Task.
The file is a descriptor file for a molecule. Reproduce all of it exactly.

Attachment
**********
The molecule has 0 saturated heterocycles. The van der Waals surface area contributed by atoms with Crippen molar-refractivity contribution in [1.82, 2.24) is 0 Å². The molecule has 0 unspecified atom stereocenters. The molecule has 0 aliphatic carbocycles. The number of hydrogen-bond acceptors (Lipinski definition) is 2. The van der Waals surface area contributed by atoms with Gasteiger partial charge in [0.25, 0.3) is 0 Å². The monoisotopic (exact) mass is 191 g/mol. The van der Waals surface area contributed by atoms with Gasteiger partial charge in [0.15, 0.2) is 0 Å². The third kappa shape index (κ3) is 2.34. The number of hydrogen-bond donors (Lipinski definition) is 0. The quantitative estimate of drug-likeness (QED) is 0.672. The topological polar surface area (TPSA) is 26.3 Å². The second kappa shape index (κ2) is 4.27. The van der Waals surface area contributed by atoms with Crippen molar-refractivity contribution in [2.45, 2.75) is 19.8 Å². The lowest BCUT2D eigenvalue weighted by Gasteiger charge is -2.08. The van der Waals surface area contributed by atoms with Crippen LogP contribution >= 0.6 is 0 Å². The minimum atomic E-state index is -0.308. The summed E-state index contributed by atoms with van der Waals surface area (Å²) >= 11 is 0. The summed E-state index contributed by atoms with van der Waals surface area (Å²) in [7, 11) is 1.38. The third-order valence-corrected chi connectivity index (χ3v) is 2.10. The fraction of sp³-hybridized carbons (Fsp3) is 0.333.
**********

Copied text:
The molecule has 0 saturated heterocycles. The van der Waals surface area contributed by atoms with Crippen molar-refractivity contribution in [1.82, 2.24) is 0 Å². The molecule has 0 unspecified atom stereocenters. The molecule has 0 aliphatic carbocycles. The number of hydrogen-bond acceptors (Lipinski definition) is 2. The van der Waals surface area contributed by atoms with Gasteiger partial charge in [0.25, 0.3) is 0 Å². The monoisotopic (exact) mass is 191 g/mol. The van der Waals surface area contributed by atoms with Gasteiger partial charge in [0.15, 0.2) is 0 Å². The third kappa shape index (κ3) is 2.34. The number of hydrogen-bond donors (Lipinski definition) is 0. The quantitative estimate of drug-likeness (QED) is 0.672. The topological polar surface area (TPSA) is 26.3 Å². The second kappa shape index (κ2) is 4.27. The van der Waals surface area contributed by atoms with Crippen molar-refractivity contribution in [2.45, 2.75) is 19.8 Å². The lowest BCUT2D eigenvalue weighted by Gasteiger charge is -2.08. The van der Waals surface area contributed by atoms with Crippen LogP contribution >= 0.6 is 0 Å². The minimum atomic E-state index is -0.308. The summed E-state index contributed by atoms with van der Waals surface area (Å²) >= 11 is 0. The summed E-state index contributed by atoms with van der Waals surface area (Å²) in [7, 11) is 1.38. The third-order valence-corrected chi connectivity index (χ3v) is 2.10. The fraction of sp³-hybridized carbons (Fsp3) is 0.333.